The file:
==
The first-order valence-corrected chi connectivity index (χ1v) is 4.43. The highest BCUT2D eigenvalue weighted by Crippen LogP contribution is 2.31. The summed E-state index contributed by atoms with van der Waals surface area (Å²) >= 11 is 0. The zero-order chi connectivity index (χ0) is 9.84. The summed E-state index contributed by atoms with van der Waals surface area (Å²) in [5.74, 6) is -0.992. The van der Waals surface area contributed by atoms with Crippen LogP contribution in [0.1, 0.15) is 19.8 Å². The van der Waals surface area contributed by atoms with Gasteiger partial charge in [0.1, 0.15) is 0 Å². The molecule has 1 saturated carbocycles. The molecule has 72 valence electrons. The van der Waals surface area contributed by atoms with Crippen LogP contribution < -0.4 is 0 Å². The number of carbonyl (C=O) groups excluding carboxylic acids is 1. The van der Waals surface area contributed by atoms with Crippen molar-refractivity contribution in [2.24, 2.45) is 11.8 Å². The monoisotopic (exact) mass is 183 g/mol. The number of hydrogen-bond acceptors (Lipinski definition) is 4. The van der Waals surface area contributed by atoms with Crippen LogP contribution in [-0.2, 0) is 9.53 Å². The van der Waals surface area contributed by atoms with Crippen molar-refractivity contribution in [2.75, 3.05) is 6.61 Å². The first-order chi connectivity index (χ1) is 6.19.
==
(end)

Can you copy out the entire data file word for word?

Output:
The first-order valence-corrected chi connectivity index (χ1v) is 4.43. The highest BCUT2D eigenvalue weighted by Crippen LogP contribution is 2.31. The summed E-state index contributed by atoms with van der Waals surface area (Å²) >= 11 is 0. The zero-order chi connectivity index (χ0) is 9.84. The summed E-state index contributed by atoms with van der Waals surface area (Å²) in [5.74, 6) is -0.992. The van der Waals surface area contributed by atoms with Crippen LogP contribution in [0.1, 0.15) is 19.8 Å². The van der Waals surface area contributed by atoms with Gasteiger partial charge in [0.1, 0.15) is 0 Å². The molecule has 1 saturated carbocycles. The molecule has 72 valence electrons. The van der Waals surface area contributed by atoms with Crippen LogP contribution < -0.4 is 0 Å². The number of carbonyl (C=O) groups excluding carboxylic acids is 1. The van der Waals surface area contributed by atoms with Crippen molar-refractivity contribution in [2.24, 2.45) is 11.8 Å². The monoisotopic (exact) mass is 183 g/mol. The number of hydrogen-bond acceptors (Lipinski definition) is 4. The van der Waals surface area contributed by atoms with Crippen LogP contribution in [-0.2, 0) is 9.53 Å². The van der Waals surface area contributed by atoms with Crippen molar-refractivity contribution in [2.75, 3.05) is 6.61 Å². The first-order chi connectivity index (χ1) is 6.19.